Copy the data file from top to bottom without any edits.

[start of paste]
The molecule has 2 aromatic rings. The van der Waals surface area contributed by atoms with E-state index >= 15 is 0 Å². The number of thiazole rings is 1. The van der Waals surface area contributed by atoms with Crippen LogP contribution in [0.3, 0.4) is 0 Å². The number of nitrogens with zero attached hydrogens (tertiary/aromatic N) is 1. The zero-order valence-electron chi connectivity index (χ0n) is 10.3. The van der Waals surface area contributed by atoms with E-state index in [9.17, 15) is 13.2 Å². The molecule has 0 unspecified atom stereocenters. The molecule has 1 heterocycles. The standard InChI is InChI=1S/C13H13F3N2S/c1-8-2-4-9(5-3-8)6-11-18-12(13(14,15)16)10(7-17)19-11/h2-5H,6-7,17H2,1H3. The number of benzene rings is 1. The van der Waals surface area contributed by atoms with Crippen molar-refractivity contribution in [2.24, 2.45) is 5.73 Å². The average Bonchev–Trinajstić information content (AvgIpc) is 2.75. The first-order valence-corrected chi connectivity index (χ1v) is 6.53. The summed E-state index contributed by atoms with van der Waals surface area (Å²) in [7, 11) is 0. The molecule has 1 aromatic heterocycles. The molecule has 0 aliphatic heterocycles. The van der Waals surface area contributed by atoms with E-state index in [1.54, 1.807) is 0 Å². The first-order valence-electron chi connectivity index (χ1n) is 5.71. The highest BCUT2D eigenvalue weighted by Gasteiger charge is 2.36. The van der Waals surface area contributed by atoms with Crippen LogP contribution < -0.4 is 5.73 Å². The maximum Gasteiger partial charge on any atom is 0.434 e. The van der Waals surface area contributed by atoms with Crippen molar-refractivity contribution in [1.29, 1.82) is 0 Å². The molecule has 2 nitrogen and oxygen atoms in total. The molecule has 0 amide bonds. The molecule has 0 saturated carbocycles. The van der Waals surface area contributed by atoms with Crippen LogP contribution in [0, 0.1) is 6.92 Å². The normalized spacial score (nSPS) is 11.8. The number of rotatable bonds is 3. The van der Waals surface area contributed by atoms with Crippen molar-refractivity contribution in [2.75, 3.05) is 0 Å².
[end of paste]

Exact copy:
The molecule has 2 aromatic rings. The van der Waals surface area contributed by atoms with E-state index >= 15 is 0 Å². The number of thiazole rings is 1. The van der Waals surface area contributed by atoms with Crippen LogP contribution in [0.3, 0.4) is 0 Å². The number of nitrogens with zero attached hydrogens (tertiary/aromatic N) is 1. The zero-order valence-electron chi connectivity index (χ0n) is 10.3. The van der Waals surface area contributed by atoms with E-state index in [9.17, 15) is 13.2 Å². The molecule has 0 unspecified atom stereocenters. The molecule has 1 heterocycles. The standard InChI is InChI=1S/C13H13F3N2S/c1-8-2-4-9(5-3-8)6-11-18-12(13(14,15)16)10(7-17)19-11/h2-5H,6-7,17H2,1H3. The number of benzene rings is 1. The van der Waals surface area contributed by atoms with Crippen molar-refractivity contribution in [2.24, 2.45) is 5.73 Å². The average Bonchev–Trinajstić information content (AvgIpc) is 2.75. The first-order valence-corrected chi connectivity index (χ1v) is 6.53. The summed E-state index contributed by atoms with van der Waals surface area (Å²) in [7, 11) is 0. The molecule has 1 aromatic heterocycles. The molecule has 0 aliphatic heterocycles. The van der Waals surface area contributed by atoms with E-state index in [1.54, 1.807) is 0 Å². The first-order valence-electron chi connectivity index (χ1n) is 5.71. The highest BCUT2D eigenvalue weighted by Gasteiger charge is 2.36. The van der Waals surface area contributed by atoms with Crippen LogP contribution < -0.4 is 5.73 Å². The maximum Gasteiger partial charge on any atom is 0.434 e. The van der Waals surface area contributed by atoms with Crippen molar-refractivity contribution in [1.29, 1.82) is 0 Å². The molecule has 2 nitrogen and oxygen atoms in total. The molecule has 0 amide bonds. The molecule has 0 saturated carbocycles. The van der Waals surface area contributed by atoms with Crippen LogP contribution in [0, 0.1) is 6.92 Å². The normalized spacial score (nSPS) is 11.8. The number of rotatable bonds is 3. The van der Waals surface area contributed by atoms with Crippen molar-refractivity contribution in [2.75, 3.05) is 0 Å².